Transnational Higher Education in the United Arab Emirates and the Culture of Availability

While doing research on the phenomenon of offshore university campuses in the United Arab Emirates (UAE), one of my interview partners in Dubai compared its broad selection of foreign universities to the city’s multi-cuisine restaurant scene. By this, he was invoking a common narrative. The UAE are often advertised as a place providing access to almost every good, service or experience from around the world one may wish for – or at least to those things that politicians and advertisers perceive as desirable and/or marketable. And indeed: the city of Dubai for example, besides its numerous restaurants, has a mall advertising that it sells every brand in the world; various theme parks (one of them boasting to have replicated the most famous landmarks from over 50 countries); supermarkets selling sausages from Germany, beef from the US, instant noodles from Japan and dates from Saudi Arabia; in the streets you see Mercedes-Benz, Range Rovers, Aston-Martins, Toyotas and Kias. Other Emirates have also assembled their own array of international products and experiences ranging from the Louvre in Abu Dhabi (with a Guggenheim under construction) to the biggest Russian Orthodox Church in the country located in Sharjah, often described as the UAE’s “Islamic capital”. Now, what does this have to do with transnational higher education, which is, after all, the object of our research project’s interest? I argue that the underlying context of everyday live and consumption touched upon here is – much as my interview partner suggested – an important element to better understand the growing numbers of offshore university campuses in the UAE which we can observe since the early 2000s.

Assortment of German sausages in a super market in Dubai – they have them all. Photo: Tim Rottleb

In 2019, a student wanting to study for a higher education degree in the country could choose from enrolling in 40 different universities originating from 12 different foreign countries. While there are several important dimensions connected to transnational higher education in the UAE – including logics of economic transformation, urban development as well as issues related to a long time growing expat population (and financial pressure that many providers of higher education face in their home countries) – the growing phenomenon of offshore campuses also parallels the general atmosphere of global consumption in the UAE.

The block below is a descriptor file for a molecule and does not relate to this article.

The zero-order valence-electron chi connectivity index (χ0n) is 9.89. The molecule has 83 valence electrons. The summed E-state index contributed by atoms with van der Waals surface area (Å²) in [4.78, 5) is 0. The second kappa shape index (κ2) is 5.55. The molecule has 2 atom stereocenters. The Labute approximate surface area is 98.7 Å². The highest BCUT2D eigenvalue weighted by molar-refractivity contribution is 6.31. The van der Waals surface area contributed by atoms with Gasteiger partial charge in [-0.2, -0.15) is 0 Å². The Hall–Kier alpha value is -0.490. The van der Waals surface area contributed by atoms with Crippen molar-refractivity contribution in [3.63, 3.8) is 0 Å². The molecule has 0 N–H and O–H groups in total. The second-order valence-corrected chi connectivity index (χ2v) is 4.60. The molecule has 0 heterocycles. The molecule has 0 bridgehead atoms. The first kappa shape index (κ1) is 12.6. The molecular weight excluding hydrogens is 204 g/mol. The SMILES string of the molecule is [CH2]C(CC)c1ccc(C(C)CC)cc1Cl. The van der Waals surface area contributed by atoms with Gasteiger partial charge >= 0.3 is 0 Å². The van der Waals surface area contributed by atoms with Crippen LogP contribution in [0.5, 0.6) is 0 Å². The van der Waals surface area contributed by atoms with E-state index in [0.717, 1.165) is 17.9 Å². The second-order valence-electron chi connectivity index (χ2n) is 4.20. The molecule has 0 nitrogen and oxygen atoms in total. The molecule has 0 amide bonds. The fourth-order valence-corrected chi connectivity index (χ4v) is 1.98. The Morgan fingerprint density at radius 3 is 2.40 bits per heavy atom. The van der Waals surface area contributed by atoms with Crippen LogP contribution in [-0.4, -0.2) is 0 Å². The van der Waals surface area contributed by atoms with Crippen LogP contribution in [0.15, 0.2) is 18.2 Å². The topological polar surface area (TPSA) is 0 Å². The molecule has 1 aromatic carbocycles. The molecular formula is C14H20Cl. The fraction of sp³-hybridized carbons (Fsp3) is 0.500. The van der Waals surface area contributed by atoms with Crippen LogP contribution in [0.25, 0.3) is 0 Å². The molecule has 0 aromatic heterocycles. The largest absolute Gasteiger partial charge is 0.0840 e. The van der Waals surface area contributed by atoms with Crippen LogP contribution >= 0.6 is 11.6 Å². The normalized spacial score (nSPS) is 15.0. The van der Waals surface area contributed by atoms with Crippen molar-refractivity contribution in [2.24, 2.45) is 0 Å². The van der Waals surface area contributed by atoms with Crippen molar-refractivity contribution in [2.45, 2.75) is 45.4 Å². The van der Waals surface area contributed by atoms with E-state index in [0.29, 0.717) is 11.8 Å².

Numerous universities preenting themselves at a study fair in Dubai. Photo: Tim Rottleb

While such a high degree of availability of goods and services from a wide variety of countries is a feature shared by many cities usually described as ”global” and which might be understood as an expression of our globalizing market economy, the extent of it in the UAE is nonetheless remarkable. It represents more than just the satisfaction of a population increasingly demanding in its consumerism. What could be described as a culture of availability, this feeling of “you can buy everything you want”, also represents the ruling families’ quest for positioning the country as a node in a network of transnational flows of goods, services, ideas and people. It is an integral part of the country’s changing economic orientation away from selling a finite supply of natural resources and could even be described as a corner stone of what is often described as the “Dubai model”.

However, we can observe some uneven tendencies in the assortment of offshore campuses in the UAE. For example, the variety of study programmes is not as diverse yet as the overall selection of universities suggests. Business related and technical study programmes dominate the local higher education market with only a minority of the programmes available offering social sciences or humanities. Also, while there is some diversity regarding the offshore campuses’ countries of origin, in sheer numbers they mostly stem from “Western” countries and offer “Western” curricula. Hence, when doing research on processes of transnational higher education we need to look closely at what kind of diversity it exactly is that is promoted by brochures, public statements and universities’ websites and how this translates into reality.

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